Our twenty three year old Scully’s final sleep. Looks like all the other she’s had. They don’t know how to look anything else but comfortable with their own bodies, cats. For several years she shared the house with two other cats, but saw them out with apparent equanimity.
All her life she shared the garden with the many birds that come to it; ate a good number of them, too. We were cross when it was a robin or a wren or a greenfinch or a great tit. Once we thought she’d caught a woodpecker, but it turned out it had immolated itself by flying into the bedroom window, and thus she was forgiven, though I never forgave her for the time she idly plucked a wren out of the air on its way to feed its fledglings, and we lost a generation of wrens. They’re nesting again, and now will be undisturbed.
She had a symbiotic relationship with the numerous pigeons and collared doves that nest in the holly. The pigeons have been promiscuous and profligate over the years, often apparently too fat and aldermanic to take off after landing, and meeting their quietus in an exlosion of feathers, but the rest just carrying on breeding more generations for her to snack on. I fear that next year they’ll mass umolested on the lawn, and the holly will collapse under their weight.
Scully, for all your increasingly taxing dietary demands over the years, for all your insistence on us waking early and inappropriately, for all the accidents that left marks on our posh landing carpet, we’ll miss you rotten. Here’s a poem for you. I imagine you looking quizzical and condescending and puzzled all at once. Like that cat in the Eddie Izzard sketch, regarding the change of cat food. ‘And this is? New and improved? Is it really. Is it really. Anyway. I’m going out.’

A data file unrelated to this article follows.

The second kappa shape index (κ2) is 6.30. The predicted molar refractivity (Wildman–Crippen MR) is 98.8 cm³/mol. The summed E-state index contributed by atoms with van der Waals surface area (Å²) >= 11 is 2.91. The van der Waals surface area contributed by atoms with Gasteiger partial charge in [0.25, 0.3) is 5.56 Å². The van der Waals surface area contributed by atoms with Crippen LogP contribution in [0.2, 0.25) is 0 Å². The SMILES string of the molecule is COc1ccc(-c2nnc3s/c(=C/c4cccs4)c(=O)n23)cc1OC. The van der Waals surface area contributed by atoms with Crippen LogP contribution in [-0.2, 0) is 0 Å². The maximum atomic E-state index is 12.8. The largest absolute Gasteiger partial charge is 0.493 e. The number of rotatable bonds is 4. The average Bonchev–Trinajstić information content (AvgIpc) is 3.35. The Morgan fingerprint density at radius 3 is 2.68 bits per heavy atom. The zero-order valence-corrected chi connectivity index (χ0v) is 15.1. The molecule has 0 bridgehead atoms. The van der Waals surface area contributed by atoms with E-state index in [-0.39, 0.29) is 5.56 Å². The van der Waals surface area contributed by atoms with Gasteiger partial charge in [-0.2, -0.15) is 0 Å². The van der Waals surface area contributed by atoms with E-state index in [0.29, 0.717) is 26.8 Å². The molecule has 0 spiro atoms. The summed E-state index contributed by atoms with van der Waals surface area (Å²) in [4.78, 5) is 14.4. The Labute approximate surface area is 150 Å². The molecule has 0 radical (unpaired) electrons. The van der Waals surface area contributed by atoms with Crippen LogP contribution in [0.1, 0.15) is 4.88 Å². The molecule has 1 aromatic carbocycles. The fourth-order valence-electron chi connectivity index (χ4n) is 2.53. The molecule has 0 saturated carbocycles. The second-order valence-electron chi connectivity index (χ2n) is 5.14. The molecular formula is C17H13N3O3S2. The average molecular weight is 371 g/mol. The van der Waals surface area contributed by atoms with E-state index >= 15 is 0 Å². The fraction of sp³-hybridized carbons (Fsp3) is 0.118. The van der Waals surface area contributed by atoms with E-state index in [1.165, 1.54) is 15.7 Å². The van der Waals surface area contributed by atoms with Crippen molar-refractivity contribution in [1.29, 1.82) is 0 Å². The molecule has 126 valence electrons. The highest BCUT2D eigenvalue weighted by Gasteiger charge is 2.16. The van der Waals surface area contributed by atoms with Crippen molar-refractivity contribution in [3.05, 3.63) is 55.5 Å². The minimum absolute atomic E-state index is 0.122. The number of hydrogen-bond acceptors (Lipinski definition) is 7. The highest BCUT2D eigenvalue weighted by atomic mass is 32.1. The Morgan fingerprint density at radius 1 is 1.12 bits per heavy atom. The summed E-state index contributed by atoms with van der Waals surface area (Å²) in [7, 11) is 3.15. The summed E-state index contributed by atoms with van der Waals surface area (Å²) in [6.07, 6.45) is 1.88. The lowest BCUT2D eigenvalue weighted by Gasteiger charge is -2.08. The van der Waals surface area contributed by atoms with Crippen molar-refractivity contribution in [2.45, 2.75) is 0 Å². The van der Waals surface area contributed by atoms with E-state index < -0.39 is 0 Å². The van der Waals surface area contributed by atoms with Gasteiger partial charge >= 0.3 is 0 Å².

Everyone writes at least one poem about cats
Cats don’t care one way or the other.
You cannot teach cats tricks;
what cannot be taught
cannot be put to work.
They teach us to open doors,
and tins, the importance of fire,
and where to sit.
Cats are elastic, stretch for ever,
curl into a perfect ball,
smile like dolphins in their sleep.
Cats spend their first weeks
in a manic blur, do everything
but fly. Then learn to do not much.
They can sleep eighteen hours in a day.
And do. Never seem lazy
or inelegant, though they will play
with food. If it’s still alive.
Cats spend half an hour a day
in eating, five minutes at a time.
Hours getting comfortable,
more time simply wandering about,
sussing things, beating the bounds.
Some time being private
covering their tracks, and stuff.
A very short time killing food –
– pigeons, blackbirds, rabbits, rats –
and longer crouching by it,
growling. Their wide yawn
is the red dream that shivers
all quick small things.
Night night, Scully. Sleep well.